107. “And I’d also guess that a lot of people for whom it would replace most of their wages would take it more than 3x.”

    It can never replace more than two-thirds of wages, right?

    I’m not entirely sure that it’s all that easy to game. You still need to birth or adopt a child, or get a parent critically ill. You can only do either so many times.

  108. Milo, I thought about some of those points and I partly agree. The idea behind the legislation was to encourage both mothers and fathers to take infant care leave, so I assumed that would work to a large extent. For example, Mr WCE wanted to take extended leave when Baby WCE was born, but the logistics of his job, his status as a full-time employee with benefits vs. my status as a part-time contractor and the logistics of breastfeeding meant I took 6 months off instead. You are also ignoring the people who will take leave for some reason other than the birth of a child and single parent families.

    I think over 50 years, we’d see 2 uses/worker.

  109. Milo, the program can only replace up to 2/3 of wages IGNORING childcare expenses. Low wage workers are clearly better off taking the leave and avoiding infant childcare expenses for as long as possible, especially if they are paying for childcare for more than one child.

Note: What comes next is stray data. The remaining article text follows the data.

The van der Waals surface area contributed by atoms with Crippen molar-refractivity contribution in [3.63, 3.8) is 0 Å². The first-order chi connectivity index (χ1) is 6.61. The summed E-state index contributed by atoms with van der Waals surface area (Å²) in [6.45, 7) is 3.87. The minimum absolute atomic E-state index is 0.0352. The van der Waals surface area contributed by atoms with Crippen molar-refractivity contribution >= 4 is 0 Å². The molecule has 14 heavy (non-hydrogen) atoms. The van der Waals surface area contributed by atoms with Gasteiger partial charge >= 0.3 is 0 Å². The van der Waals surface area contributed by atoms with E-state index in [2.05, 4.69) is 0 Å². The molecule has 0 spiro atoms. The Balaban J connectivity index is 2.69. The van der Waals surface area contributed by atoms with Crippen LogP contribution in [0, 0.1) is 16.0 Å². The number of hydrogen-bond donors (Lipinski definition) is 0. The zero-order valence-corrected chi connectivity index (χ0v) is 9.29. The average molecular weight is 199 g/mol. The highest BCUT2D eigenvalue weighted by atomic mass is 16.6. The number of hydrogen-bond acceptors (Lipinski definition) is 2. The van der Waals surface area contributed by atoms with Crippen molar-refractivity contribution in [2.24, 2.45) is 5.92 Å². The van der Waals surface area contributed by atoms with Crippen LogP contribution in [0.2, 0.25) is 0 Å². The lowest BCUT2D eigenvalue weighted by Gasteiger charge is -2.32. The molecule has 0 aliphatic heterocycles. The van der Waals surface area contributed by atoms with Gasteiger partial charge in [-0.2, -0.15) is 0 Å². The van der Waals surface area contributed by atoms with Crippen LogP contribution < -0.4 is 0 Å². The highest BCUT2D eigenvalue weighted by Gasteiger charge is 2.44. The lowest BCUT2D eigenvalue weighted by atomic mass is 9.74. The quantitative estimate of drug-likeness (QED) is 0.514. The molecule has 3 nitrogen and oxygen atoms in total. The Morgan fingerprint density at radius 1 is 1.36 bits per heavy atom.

110. Trigger warning–This is just about college searching so skip if you’re not interested.

    Finn, I didn’t get a chance to answer last night. I think accepted student days were extremely helpful to both my kids. D went to three, S probably just 2. These were the final contenders. In most cases the kid can do an overnight in the dorm, and you also get a lot more detailed and more candid info at these events. It’s not all admissions department spin.
    I will say that I think the smaller the school, the more important the visit. Each school has a distinct personality but at a large school it’s easier to escape that personality. At a small school fit is a lot more important.

  111. Next week we have a college tour post coming up.

    MM — Yeah, my kids have seen and been peripherally involved in school fights among girls. Even at least one where the agreed upon time and place was set up during lunch in the cafeteria. That one drew a crowd. But the most I’ve heard about the boys was tripping other boys. Always good for a laugh. :(

  112. At my kids’s private MS – the first half of the sixth grade had several dismissals for fighting among the boys. There was a lot of emphasis on finding your people and approriate behavior towards your peers. The academics were a little lighter to accommodate settling in. Next year academics ramps up and then eight grade is preparation for high school. The academic breather years seem to correspond to developmental stages.